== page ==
On the Run: Bloody Sunday
DENVER By all accounts, Sunday’s Denver Marathon seemed a classy event, but somebody forgot to send me the memo not to wear a white shirt when it’s cold and rainy. I knew enough to apply Vaseline to my chest’s two most sensitive regions before the race; I just forgot about the all-important Band-Aid shield. I remembered the adhesive strip protection plan around mile 8, at which time the left side of my shirt had a swath of blood some 4 inches wide stretching down to my navel area. By mile 15, a crimson hue was emerging on my right side as well. Mile by mile, I’d pass spectators only to hear them whisper loudly to their friends: “Did you see that guy?” Said another: “Ouuchh!” One onlooker yelled, “You should put on some Vaseline.” “Thanks, Einstein,” I stewed to myself. “I thought I needed some chilled Smirnoff vodka.”There were supporters, too. “You can do it!” they yelled. Little did they know, whatever pain my nipples felt was trumped by the burning in my legs – but hell, when you’re facing a course lined with hills and puddles, you take what you can get. I completed the race, after hitting the “wall” at mile 22 and grinding out the final 4.2 miles at a brisk clip of 15 minutes per mile. Once again, I went out too fast, this time because I was venting my frustrations over my beloved LSU Tigers’ three-overtime loss a day earlier. A brilliant strategy – abandon my original mission to take it easy, and instead go out fast because the Bayou Bengals blew it to a basketball school. Spectators lining the course, however, didn’t know the back story. It was how I looked that managed to attract their attention. Meanwhile, waiting at the finish line was my worried wife, who didn’t even recognize me because of my homemade tie-dye. Indeed, I was taken by the mixed reception. I thought my shirt made for a lovely pattern, almost Pollockesque, if you will. Maybe Denver’s cow-town image is deserved after all – for its residents just don’t appreciate a tortured artist when they see one.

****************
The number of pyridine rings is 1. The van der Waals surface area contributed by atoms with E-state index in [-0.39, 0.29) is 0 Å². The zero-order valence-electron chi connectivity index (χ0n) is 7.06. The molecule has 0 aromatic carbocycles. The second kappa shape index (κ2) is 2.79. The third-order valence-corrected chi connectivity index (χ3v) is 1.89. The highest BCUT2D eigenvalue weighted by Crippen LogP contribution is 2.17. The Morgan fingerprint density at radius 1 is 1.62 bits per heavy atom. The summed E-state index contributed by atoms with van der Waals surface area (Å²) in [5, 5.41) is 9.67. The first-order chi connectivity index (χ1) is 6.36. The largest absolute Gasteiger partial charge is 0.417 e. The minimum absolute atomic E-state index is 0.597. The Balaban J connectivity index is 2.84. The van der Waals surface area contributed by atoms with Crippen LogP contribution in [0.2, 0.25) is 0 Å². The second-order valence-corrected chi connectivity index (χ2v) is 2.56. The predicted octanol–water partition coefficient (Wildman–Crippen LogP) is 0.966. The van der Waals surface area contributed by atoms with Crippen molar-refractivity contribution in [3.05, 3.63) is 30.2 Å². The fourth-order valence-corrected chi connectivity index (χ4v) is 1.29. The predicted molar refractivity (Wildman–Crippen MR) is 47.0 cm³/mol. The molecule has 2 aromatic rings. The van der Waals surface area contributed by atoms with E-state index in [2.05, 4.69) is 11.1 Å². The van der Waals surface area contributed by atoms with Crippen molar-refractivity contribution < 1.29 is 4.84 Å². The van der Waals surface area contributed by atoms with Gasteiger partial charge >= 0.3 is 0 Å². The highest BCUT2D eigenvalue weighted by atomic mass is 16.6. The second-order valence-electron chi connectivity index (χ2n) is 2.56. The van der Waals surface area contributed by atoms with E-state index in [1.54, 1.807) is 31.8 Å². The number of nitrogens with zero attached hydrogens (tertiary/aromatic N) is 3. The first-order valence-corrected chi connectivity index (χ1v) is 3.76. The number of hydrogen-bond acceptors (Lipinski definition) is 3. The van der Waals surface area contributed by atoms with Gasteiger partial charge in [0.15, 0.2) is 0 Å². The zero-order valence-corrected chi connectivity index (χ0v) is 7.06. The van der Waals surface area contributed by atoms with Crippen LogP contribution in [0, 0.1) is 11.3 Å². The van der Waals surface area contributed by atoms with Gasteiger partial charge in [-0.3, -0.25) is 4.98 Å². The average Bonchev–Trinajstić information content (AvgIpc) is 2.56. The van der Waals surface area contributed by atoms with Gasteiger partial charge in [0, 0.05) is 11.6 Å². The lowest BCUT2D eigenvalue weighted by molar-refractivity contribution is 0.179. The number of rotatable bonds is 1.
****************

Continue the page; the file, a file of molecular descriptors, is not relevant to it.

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Local fire officials in Pitkin, Eagle and Garfield counties are heightening their fire concerns, and starting this week Stage 1 fire restrictions will be enacted. Stage 1 means no campfires in undeveloped sites, no fireworks and no smoking outside unless it’s in an area cleared of all combustible materials.